China’s offer to collaborate on a lunar mission presents a significant opportunity for international cooperation in space exploration, particularly in the context of setting up a permanent habitat on the south pole of the moon. This move aligns with China’s ambition to become a major space power by 2030 and lays the groundwork for the construction of the Beijing-led International Lunar Research Station (ILRS) in the 2030s.
In recent years, China has made significant strides in its space program, deploying uncrewed probes and conducting missions to retrieve soil samples from the moon. The upcoming Chang’e-8 mission, which aims to search for lunar resources on the moon’s south pole, will be followed by the Chang’e-7 mission in 2026. These missions will not only contribute to scientific research but also pave the way for the establishment of the ILRS.
China’s timeline for building an outpost on the moon’s south pole coincides with NASA’s Artemis program, which aims to put U.S. astronauts back on the lunar surface by December 2025. However, due to a ban imposed by U.S. law, NASA is prohibited from collaborating with China directly or indirectly. This limitation highlights the importance of China’s offer to international partners, as it provides an alternative avenue for cooperation in lunar exploration.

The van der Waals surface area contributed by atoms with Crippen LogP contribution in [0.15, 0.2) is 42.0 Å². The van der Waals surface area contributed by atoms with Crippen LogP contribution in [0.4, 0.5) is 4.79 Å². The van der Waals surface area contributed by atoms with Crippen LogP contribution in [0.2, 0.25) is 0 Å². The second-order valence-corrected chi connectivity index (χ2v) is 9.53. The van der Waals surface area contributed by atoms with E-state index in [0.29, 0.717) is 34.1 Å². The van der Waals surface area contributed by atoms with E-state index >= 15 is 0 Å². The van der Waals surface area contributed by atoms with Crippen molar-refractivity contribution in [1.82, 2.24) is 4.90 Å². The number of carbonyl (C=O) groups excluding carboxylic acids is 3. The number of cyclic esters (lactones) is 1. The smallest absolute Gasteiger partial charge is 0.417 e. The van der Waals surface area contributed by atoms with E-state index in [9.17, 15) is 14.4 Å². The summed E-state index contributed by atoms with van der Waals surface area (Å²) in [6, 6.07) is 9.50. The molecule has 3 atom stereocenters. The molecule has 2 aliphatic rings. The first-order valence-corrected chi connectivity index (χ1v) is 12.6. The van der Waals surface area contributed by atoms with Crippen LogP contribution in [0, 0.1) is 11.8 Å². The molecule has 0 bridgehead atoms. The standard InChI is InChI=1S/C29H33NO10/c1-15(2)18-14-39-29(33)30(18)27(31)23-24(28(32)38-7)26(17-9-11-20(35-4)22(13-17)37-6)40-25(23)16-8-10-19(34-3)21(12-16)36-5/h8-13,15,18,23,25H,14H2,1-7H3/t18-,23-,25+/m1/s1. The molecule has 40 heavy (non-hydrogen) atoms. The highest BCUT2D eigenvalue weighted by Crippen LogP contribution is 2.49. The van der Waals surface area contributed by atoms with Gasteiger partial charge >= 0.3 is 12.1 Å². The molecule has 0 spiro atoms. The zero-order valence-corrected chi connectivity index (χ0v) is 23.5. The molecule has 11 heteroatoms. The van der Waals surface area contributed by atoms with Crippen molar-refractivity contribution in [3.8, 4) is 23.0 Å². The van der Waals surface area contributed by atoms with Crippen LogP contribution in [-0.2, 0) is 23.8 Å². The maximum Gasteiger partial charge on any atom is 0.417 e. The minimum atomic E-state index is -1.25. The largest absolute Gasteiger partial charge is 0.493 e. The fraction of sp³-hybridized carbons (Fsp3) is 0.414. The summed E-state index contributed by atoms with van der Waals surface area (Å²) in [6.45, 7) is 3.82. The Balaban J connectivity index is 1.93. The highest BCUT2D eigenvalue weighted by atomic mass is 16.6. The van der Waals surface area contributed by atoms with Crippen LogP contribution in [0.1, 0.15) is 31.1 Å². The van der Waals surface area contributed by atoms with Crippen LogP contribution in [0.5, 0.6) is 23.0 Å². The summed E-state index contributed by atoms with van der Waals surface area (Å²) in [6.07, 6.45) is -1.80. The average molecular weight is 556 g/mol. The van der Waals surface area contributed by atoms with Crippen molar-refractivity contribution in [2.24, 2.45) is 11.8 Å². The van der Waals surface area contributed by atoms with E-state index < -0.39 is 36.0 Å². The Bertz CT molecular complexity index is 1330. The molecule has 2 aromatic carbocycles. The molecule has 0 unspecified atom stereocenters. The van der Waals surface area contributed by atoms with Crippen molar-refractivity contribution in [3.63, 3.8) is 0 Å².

While NASA has signed the Artemis Accords with 29 countries, including India, China and Russia have not become signatories. China has only secured participation from Russia and Venezuela for its lunar station program so far. This divergence in international collaboration efforts underscores the potential for differing approaches and strategies in space exploration.
By opening up its lunar mission to international cooperation, China not only demonstrates its commitment to global scientific collaboration but also recognizes the value of shared resources, knowledge, and expertise in advancing space exploration. This collaborative approach can foster innovation, accelerate progress, and promote a more sustainable and inclusive future for space exploration.
As the deadlines for these lunar missions approach, interested parties have until December 31 to submit a letter of intent to the China National Space Administration (CNSA). The final selection of proposals will be made in September 2024, marking an important milestone in the development of international partnerships in lunar exploration.
In conclusion, China’s offer to collaborate on a lunar mission presents an exciting opportunity for international cooperation in space exploration. By welcoming countries and international organizations to participate in its Chang’e-8 mission and jointly carry out “mission-level” projects, China is laying the foundations for the construction of the International Lunar Research Station. This collaborative approach not only aligns with China’s ambition to become a major space power but also promotes shared resources, knowledge, and expertise in advancing space exploration. As the deadlines for these missions loom, the global community has a chance to come together and shape the future of lunar exploration.